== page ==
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Eating Disorders

Are you or your child suffering from anorexia, bulimia, binge eating and other eating disorders?
Center for Discovery can help. Center for Discovery has been helping teens and adolescents with eating disorders for over 17 years. Call toll free: 1-855-324-9428.

About Disordered Eating

Disordered eating refers to a wide range of abnormal eating behaviors, many of which are shared with diagnosed eating disorders. The major factor differentiating disordered eating from an eating disorder is the level of severity and frequency of behaviors. An individual with disordered eating is often engaged in some of the same behavior as those with eating disorders, but at a lesser frequency or lower level of severity. Despite falling short of meeting criteria for an eating disorder, this does not mean a person is maintaining a healthy relationship with food and weight. Individuals who demonstrate disordered eating may still be at risk both physically and emotionally. Symptoms of disordered eating may include behavior commonly associated with eating disorders, such as:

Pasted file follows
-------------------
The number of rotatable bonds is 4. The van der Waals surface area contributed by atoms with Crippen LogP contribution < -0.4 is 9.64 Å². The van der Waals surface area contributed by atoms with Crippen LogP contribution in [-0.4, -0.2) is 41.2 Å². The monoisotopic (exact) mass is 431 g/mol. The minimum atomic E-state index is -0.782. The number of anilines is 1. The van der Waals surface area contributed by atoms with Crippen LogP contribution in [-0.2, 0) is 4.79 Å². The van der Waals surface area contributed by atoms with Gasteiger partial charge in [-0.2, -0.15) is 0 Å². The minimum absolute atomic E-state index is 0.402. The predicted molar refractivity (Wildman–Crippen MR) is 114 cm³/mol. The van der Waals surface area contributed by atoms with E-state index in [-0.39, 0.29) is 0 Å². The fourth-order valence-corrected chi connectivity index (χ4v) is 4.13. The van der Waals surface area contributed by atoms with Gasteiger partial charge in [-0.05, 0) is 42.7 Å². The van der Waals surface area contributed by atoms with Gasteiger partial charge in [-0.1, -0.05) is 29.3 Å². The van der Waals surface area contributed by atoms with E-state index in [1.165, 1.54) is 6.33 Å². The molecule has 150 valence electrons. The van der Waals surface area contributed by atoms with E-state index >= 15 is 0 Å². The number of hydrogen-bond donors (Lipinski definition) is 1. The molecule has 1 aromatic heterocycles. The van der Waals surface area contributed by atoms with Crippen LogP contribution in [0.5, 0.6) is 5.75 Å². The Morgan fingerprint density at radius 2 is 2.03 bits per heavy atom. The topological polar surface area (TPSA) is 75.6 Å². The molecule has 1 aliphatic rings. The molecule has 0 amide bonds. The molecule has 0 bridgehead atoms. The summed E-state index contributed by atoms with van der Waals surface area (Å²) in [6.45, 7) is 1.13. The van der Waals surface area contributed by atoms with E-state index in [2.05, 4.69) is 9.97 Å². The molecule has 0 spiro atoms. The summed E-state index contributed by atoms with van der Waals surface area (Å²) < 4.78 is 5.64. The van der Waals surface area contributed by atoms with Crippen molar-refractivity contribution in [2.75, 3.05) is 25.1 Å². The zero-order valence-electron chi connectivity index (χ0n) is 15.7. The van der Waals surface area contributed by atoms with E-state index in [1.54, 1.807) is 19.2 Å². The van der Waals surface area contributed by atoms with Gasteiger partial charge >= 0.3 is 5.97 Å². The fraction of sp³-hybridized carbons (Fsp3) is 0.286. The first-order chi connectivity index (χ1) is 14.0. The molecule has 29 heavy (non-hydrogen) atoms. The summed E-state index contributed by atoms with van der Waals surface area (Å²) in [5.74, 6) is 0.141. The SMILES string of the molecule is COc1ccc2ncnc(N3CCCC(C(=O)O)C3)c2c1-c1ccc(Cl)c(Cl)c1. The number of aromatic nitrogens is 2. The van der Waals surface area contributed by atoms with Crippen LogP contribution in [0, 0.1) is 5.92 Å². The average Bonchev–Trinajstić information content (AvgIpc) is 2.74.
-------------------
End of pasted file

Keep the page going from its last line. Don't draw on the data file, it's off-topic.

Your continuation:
• Binge eating
  • Dieting
  • Skipping meals regularly
  • Self-induced vomiting
  • Obsessive calorie counting
  • Self-worth based on body shape and weight
  • Misusing laxatives or diuretics
  • Fasting or chronic restrained eating

Disordered eating might also include common psychological symptoms associated with eating disorders. These include:
  • Obsessive calorie counting.
  • Anxiety about certain foods or food groups.
  • A rigid approach to eating, such as only eating certain foods, inflexible meal times, refusal to eat in restaurants or outside of one’s own home.

  • Individuals with disordered eating may be at risk for developing a full-blown eating disorder and are more likely to have a history of depression and/or anxiety, or be at risk for anxiety and depression at some point in the future. Disordered eating can affect an individual’s daily functioning. Disordered eating can disrupt an individual’s concentration and ability to focus. Compulsive thoughts about food, body, and exercise can prevent concentration or impede an individual’s performance at work or school. This condition can also restrict an individual’s social life because it might require eating in a restaurant, consumption of foods that are scary or uncomfortable, or disruption of their exercise routine. Disordered eating is often a maladaptive copings skill in which food consumption and/or restriction is used as way to manage life’s problems or cope with stressors.

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